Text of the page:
Appeals court rules DOJ must give sealed Mueller materials to Congress

A federal appeals court in Washington ruled on Tuesday that the Department of Justice (DOJ) must hand over grand jury materials from former special counsel Robert MuellerRobert (Bob) MuellerCNN's Toobin warns McCabe is in 'perilous condition' with emboldened Trump CNN anchor rips Trump over Stone while evoking Clinton-Lynch tarmac meeting The Hill's 12:30 Report: New Hampshire fallout MORE's investigation to Congress.

A three-judge panel on the D.C. Circuit Court of Appeals upheld a federal judge's decision that the House's impeachment inquiry justified its request for the sealed documents.

"In short, it is the district court, not the Executive or the Department, that controls access to the grand jury materials at issue here," Judge Judith Rogers wrote in an opinion for the panel's 2-1 majority. "The Department has objected to disclosure of the redacted grand jury materials, but the Department has no interest in objecting to the release of these materials outside of the general purposes and policies of grand jury secrecy, which as discussed, do not outweigh the Committee’s compelling need for disclosure."

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"Special Counsel Mueller prepared his Report with the expectation that Congress would review it," Rogers added.

Judge Thomas Griffith, who was appointed by former President George W. Bush, concurred with Rogers, a Clinton appointee. The lone dissenter, Judge Neomi Rao, was appointed by President TrumpDonald John TrumpDeWine tests negative for coronavirus a second time Several GOP lawmakers express concern over Trump executive orders Beirut aftermath poses test for US aid to frustrating ally MORE.

The decision can be appealed. "We are reviewing the decision," DOJ spokeswoman Kerri Kupec said in an email.

Rao wrote in a dissent that Congress lacks standing to seek court orders for documents held by the executive branch and that the panel should have ruled that the House no longer has a need for the materials that justifies an exemption to grand jury secrecy laws.

"A reasonable observer might wonder why we are deciding this case at this time," Rao wrote. "After all, the Committee sought these materials preliminary to an impeachment proceeding and the Senate impeachment trial has concluded. Why is this controversy not moot?"

The Democratic-led House Judiciary Committee sought access to the secret records last July in an effort to continue Mueller's investigation into Russian interference in the 2016 election.

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The panel later argued in court that its impeachment inquiry qualified as a judicial proceeding, meaning its request qualified as an exception to iron-clad grand jury secrecy laws.

House Judiciary Committee Chairman Jerrold NadlerJerrold (Jerry) Lewis NadlerBy questioning Barr, Democrats unmasked their policy of betrayal Chris Wallace: Barr hearing 'an embarrassment' for Democrats: 'Just wanted to excoriate him' Apple posts blowout third quarter MORE (D-N.Y.) applauded the Tuesday decision.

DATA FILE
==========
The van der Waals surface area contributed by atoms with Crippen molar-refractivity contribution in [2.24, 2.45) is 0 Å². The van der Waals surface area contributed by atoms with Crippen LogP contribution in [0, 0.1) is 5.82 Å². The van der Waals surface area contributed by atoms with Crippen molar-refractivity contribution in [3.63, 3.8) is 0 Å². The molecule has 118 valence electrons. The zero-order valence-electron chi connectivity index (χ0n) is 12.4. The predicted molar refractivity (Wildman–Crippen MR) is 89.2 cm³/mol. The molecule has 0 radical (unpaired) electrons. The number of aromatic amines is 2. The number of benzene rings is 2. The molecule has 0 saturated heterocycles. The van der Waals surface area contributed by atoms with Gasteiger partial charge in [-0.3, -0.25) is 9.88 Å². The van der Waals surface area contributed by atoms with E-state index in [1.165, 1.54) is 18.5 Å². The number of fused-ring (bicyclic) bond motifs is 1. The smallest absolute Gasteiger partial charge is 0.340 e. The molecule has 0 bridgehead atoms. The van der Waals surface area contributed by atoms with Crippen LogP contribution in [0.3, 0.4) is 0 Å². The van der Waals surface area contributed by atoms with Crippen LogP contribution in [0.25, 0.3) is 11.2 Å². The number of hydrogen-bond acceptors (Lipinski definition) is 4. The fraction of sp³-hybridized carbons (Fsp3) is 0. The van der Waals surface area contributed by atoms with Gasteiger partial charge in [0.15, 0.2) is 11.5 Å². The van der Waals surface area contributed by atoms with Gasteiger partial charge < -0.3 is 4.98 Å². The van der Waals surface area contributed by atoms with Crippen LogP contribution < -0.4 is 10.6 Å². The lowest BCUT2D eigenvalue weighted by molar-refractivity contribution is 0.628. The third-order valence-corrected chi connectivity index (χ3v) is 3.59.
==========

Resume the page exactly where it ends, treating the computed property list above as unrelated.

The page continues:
"The Justice Department has consistently provided grand jury material to the Committee in past investigations involving Presidential misconduct — but Attorney General [William] Barr chose to break from that long-standing practice, and DOJ radically altered its position in an attempt to withhold this information," Nadler said in a statement. "The court today correctly rejected DOJ’s arguments and held that the Committee is entitled to these materials.

“The Committee remains committed to holding the President accountable to the rule of law and preventing improper interference in law enforcement investigations,” he added.

While the case has outlasted the impeachment inquiry and trial, House Democrats have not let up in their court battles for records from Trump and his administration.

They suffered a loss late last month when another D.C. Circuit panel, led by Griffith, ruled that they could not sue to enforce a subpoena for testimony from former White House counsel Don McGahn.

Griffith wrote for the majority that the courts cannot resolve conflicts between government branches, effectively rendering congressional subpoenas of the administration legally unenforceable.

Griffith, who announced plans to retire last week, wrote in a concurring opinion on Tuesday that the grand jury case is distinct from the McGahn case.

"Unlike McGahn, this case does not involve a suit between the political branches over executive-branch documents or testimony," he wrote. "Instead, it involves an application for access to records of the grand jury, whose disclosure the district court has traditionally controlled."

The House has asked the full circuit court to rehear the McGahn case.

Updated at 4:52 p.m.